In the end I was 2s per kilometer slower than on the same route the week before but back then it was also during the day and with fresher legs.

So was it perfect? No. Ideally I would’ve done more runs late at night, but I’m truly dreading them so I’m happy with every session I did. I should’ve done a session with downhill repeats to make my quads more descent-proof but I hope the overall amount of vert I did will suffice to keep me from the worst of pains.

Currently, the weather is looking great and the long-term projection estimates positive temperatures even late at night which will make the racing much more enjoyable.
I’ll finish this week reasonably strong doing somewhere between 90-100km and then use next week to taper off in line with Sage’s BQ plan. I’m super excited to race next week! Can’t wait to see where the fitness is really at right now and whether I can realize the goals:

Top 10.
3:30h Finish time.



More than happy to see the weather turning to comfortable temperatures as we’re getting closer to race week.



Finding Motivation in a Challenge – Saintélyon Training

I’m currently in the process of planning my 2018 season, just last evening I was brainstorming potential races together with Paul, looking for races which are “awesome”. For me, to be awesome a race has to be a real challenge. Arguably any race is a real challenge but in order for me to get really excited about a race, to dedicate myself and focus on races the way they deserve it, they need to have more to them than just being longer than what I’ve done before. Equally, just aiming to run a faster time on say a marathon course would not be enough for me to dedicate myself to all the hard training sessions that would require. At least not at the moment.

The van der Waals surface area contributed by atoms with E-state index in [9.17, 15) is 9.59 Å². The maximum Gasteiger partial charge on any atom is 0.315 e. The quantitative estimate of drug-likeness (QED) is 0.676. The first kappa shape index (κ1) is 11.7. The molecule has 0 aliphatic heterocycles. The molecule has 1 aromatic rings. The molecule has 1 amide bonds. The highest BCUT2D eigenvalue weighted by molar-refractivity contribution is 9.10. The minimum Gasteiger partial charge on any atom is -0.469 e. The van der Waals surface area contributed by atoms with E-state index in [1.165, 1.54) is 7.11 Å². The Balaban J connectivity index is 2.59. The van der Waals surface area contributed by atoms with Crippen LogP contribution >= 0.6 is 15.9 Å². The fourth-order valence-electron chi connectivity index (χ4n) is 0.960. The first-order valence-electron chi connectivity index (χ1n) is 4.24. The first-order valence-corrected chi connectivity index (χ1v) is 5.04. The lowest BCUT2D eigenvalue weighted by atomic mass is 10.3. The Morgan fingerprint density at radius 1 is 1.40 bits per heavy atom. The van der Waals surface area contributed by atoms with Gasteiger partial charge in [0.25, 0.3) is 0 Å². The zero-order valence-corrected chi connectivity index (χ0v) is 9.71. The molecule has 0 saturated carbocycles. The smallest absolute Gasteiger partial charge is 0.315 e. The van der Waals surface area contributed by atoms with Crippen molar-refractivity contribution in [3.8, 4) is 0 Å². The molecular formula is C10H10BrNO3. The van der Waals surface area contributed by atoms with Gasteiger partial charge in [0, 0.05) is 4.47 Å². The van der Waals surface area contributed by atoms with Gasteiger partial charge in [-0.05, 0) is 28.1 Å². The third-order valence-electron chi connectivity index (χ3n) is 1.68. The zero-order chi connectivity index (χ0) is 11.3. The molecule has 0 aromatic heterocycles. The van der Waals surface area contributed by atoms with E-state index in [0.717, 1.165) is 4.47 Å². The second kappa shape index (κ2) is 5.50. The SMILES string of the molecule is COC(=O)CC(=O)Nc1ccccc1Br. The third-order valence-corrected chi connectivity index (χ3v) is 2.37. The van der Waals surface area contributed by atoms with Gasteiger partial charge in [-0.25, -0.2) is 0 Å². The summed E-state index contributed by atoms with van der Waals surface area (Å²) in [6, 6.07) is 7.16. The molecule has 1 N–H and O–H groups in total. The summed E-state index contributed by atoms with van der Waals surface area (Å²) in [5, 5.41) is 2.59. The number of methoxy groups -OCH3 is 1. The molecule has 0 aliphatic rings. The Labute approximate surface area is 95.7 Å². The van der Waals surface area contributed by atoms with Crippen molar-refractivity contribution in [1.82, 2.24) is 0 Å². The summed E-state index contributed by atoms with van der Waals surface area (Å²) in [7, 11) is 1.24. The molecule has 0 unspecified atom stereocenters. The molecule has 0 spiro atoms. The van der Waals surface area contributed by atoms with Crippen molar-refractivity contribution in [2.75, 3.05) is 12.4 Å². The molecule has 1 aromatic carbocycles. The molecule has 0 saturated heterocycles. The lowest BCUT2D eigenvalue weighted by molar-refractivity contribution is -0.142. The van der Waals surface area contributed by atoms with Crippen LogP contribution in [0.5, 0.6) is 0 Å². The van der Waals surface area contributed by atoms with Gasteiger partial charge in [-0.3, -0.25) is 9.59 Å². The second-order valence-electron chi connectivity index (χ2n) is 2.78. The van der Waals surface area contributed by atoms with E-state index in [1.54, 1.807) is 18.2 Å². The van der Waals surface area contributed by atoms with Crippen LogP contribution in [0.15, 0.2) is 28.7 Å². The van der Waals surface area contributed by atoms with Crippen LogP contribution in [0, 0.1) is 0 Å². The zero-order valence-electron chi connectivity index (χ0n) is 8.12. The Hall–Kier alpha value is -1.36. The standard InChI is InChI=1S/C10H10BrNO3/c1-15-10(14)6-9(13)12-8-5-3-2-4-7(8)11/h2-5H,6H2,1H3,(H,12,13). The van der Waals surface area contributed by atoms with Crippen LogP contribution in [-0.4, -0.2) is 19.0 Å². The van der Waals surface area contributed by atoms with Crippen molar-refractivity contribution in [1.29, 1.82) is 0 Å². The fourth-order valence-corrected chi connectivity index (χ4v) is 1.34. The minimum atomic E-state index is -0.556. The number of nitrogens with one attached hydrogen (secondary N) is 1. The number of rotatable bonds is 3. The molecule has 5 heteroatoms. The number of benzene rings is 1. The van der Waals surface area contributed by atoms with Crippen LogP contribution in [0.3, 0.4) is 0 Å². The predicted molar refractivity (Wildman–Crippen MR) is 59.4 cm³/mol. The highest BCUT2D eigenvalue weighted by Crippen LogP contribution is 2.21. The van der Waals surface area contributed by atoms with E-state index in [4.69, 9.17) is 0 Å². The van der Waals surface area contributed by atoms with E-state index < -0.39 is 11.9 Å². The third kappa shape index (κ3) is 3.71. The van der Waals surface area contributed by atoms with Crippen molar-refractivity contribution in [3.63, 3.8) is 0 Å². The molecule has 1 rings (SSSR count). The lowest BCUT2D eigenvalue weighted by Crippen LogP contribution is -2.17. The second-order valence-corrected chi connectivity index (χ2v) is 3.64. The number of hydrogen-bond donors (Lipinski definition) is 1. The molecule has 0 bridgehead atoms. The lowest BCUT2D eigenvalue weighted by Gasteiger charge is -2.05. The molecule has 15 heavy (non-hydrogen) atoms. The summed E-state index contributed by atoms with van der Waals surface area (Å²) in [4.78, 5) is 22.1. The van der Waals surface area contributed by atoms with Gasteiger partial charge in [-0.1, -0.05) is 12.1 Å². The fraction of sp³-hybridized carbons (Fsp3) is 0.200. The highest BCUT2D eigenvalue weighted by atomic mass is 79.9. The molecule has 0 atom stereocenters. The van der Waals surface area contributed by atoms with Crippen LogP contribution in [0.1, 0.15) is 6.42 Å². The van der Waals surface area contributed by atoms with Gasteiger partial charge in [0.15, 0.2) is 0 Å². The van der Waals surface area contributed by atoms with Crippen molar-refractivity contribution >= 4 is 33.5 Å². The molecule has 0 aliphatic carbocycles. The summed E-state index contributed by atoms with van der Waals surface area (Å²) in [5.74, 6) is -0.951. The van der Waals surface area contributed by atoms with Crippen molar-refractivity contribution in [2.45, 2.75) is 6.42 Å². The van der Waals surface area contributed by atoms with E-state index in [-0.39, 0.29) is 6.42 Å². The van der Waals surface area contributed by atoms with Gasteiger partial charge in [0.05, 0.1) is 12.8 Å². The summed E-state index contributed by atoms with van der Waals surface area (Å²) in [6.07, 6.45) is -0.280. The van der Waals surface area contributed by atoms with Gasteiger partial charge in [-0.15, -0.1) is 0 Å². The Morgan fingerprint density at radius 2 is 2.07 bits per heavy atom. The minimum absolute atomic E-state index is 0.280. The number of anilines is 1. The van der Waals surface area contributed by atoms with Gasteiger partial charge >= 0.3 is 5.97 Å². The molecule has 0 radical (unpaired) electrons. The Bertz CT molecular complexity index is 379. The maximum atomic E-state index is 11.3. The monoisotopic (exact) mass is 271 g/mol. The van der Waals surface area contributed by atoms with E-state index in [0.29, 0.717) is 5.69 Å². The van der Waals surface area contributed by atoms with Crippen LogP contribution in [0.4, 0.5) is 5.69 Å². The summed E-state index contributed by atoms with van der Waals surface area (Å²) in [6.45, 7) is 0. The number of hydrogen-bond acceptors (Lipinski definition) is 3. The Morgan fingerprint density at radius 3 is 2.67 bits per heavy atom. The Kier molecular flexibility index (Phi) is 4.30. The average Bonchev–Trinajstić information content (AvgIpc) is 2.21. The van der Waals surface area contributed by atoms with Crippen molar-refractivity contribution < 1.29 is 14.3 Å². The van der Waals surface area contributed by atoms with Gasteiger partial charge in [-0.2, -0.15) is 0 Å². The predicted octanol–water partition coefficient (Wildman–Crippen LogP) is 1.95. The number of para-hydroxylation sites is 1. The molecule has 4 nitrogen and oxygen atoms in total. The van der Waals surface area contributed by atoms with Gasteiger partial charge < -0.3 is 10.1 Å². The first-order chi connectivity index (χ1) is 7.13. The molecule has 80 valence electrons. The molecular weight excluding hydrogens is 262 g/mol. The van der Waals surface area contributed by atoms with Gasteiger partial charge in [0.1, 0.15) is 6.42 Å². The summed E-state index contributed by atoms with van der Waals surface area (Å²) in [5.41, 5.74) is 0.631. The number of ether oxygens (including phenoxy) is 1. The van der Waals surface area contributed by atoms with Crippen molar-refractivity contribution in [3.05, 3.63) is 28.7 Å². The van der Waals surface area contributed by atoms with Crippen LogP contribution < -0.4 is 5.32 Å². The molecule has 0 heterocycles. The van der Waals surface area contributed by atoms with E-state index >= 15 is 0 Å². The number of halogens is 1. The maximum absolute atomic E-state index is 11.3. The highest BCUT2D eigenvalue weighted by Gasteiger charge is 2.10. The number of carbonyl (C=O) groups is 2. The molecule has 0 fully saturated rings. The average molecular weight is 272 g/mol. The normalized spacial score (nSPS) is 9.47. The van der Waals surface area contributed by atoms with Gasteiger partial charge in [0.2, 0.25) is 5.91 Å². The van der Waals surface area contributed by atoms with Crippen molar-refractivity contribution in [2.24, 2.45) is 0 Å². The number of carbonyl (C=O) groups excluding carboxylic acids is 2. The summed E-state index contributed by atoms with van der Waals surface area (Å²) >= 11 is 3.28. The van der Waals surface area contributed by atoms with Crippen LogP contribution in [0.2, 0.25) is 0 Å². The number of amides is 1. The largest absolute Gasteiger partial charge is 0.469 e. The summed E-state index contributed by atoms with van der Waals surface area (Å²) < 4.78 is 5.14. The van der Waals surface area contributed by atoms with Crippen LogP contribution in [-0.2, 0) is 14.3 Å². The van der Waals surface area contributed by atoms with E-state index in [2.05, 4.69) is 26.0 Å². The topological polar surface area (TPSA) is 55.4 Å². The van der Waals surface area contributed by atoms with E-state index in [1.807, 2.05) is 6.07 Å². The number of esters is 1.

This year I did my first ultra with 80km and about 4000m of vertical gain. Training for that required me to essentially learn a new skill set and become a different runner, do new and exciting types of training sessions and experience a new kind of pain – that of high volume rather than just pure intensity.

For long I had not found a race which could motivate me to go back to the daily suffering of hard training, but that changed in the last seven days. I signed up for Transvulcania which will take me to a whole new kind of terrain and for which I will be able to train perfectly here in the mountains around Grenoble.

Now on to the actual topic of this though – the Saintélyon, or rather the Saintexpress since I won’t be doing the full distance (73km) but the 44km marathon. I didn’t realize it when I first thought about participating in the race just two days ago but the race got me genuinely excited about training again. It’s a net downhill course with ‘only’ 1000m of vertical gain, making it very runnable and close to my roots. At the same time it is literally in the middle of the night. The race starts at 11pm so I will finish at around half-past two. That is unlike anything I have ever done before. Never have I raced with a headlamp, rarely have I ever run on trails with one.
This is a whole new challenge but one that is well withing my wheelhouse because I’m fundamentally familiar with the type of race. Indeed it is not dissimilar to the Schönbuch Trophy which I did in April this year. Yet, it does require me to get creative with my training in the next three weeks and adjust my body to get ready for this unique challenge. I will not be training with a fixed training schedule but make up my schedule on my own whilst focusing on a couple of key characteristics: